FEDERAL TRADE COMMISSION –AMAZON SUED FOR MAINTAINING MONOPOLY POWER ILLEGALLY
The Federal Trade Commission and 17 state attorneys general sued Amazon.com, Inc. claiming that the it is a monopolist in the online retail and technology company that uses a set of interlocking anticompetitive and unfair strategies to illegally maintain its monopoly power. It is stated that, Amazon’s actions cause to stop rivals and sellers from lowering prices, degrade quality for shoppers, overcharge sellers, stifle innovation, and prevent rivals from fairly competing against Amazon.
The FTC and states allege Amazon’s anticompetitive conduct occurs in two markets—the online superstore market that serves shoppers and the market for online marketplace services purchased by sellers. These tactics include:
- Anti-discounting measures that punish sellers and deter other online retailers from offering prices lower than Amazon, keeping prices higher for products across the internet. For example, if Amazon discovers that a seller is offering lower-priced goods elsewhere, Amazon can bury discounting sellers so far down in Amazon’s search results that they become effectively invisible.
- Conditioning sellers’ ability to obtain “Prime” eligibility for their products—a virtual necessity for doing business on Amazon—on sellers using Amazon’s costly fulfillment service, which has made it substantially more expensive for sellers on Amazon to also offer their products on other platforms. This unlawful coercion has in turn limited competitors’ ability to effectively compete against Amazon.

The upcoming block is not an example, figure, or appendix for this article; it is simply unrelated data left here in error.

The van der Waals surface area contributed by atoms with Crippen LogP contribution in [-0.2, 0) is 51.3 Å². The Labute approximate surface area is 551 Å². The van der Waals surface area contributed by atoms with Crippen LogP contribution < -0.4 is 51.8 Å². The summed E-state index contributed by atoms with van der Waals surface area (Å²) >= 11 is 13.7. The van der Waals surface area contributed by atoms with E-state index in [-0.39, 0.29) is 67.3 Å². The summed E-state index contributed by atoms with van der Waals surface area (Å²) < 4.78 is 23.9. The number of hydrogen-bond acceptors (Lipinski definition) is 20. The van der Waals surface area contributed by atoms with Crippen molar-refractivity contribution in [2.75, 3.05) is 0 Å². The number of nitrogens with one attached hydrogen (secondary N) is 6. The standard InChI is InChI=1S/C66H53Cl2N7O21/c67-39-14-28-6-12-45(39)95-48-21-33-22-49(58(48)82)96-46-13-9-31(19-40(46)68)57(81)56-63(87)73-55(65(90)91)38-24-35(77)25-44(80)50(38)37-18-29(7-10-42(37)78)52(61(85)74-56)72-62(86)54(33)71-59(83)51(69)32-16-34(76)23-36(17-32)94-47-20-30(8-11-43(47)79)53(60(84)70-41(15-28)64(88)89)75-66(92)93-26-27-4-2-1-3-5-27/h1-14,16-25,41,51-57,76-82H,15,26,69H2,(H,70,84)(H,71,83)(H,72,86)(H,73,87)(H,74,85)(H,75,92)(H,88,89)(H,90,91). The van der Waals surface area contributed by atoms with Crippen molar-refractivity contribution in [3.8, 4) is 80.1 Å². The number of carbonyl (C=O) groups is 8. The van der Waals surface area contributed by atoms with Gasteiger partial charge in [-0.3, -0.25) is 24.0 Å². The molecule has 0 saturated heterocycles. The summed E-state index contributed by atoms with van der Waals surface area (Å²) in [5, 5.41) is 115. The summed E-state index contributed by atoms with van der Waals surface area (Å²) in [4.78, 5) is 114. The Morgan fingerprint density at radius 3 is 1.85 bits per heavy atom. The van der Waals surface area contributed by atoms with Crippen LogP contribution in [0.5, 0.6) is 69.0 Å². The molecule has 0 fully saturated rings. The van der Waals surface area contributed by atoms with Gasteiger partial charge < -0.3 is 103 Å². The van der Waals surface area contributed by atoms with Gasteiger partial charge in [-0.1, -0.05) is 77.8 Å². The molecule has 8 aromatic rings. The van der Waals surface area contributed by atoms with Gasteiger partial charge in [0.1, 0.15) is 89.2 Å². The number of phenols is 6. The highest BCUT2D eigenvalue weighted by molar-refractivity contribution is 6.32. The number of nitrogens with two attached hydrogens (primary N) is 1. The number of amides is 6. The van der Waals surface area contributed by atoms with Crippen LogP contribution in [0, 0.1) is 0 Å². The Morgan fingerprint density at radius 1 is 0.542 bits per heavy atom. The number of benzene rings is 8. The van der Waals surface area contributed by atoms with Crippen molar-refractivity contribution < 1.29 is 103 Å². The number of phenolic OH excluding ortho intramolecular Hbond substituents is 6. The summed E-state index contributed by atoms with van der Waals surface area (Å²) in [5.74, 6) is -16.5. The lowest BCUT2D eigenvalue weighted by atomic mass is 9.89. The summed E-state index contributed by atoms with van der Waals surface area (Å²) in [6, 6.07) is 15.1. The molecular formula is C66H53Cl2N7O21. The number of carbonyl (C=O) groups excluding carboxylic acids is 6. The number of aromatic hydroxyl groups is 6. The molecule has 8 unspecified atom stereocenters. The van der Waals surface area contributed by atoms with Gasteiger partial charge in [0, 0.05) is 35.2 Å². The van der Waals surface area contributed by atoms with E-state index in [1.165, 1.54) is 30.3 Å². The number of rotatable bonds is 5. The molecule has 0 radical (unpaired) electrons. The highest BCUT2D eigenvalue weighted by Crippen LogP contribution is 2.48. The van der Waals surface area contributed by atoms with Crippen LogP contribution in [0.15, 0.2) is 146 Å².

Amazon’s illegal, exclusionary conduct makes it impossible for competitors to gain a foothold. With its amassed power across both the online superstore market and online marketplace services market, Amazon extracts enormous monopoly rents from everyone within its reach. This includes:
- Degrading the customer experience by replacing relevant, organic search results with paid advertisements—and deliberately increasing junk ads that worsen search quality and frustrate both shoppers seeking products and sellers who are promised a return on their advertising purchase.
- Biasing Amazon’s search results to preference Amazon’s own products over ones that Amazon knows are of better quality.
- Charging costly fees on the hundreds of thousands of sellers that currently have no choice but to rely on Amazon to stay in business. These fees range from a monthly fee sellers must pay for each item sold, to advertising fees that have become virtually necessary for sellers to do business. Combined, all of these fees force many sellers to pay close to 50% of their total revenues to Amazon. These fees harm not only sellers but also shoppers, who pay increased prices for thousands of products sold on or off Amazon.
The FTC, along with its state partners, are seeking a permanent injunction in federal court that would prohibit Amazon from engaging in its unlawful conduct and pry loose Amazon’s monopolistic control to restore competition.
(FTC – 26.09.2023)
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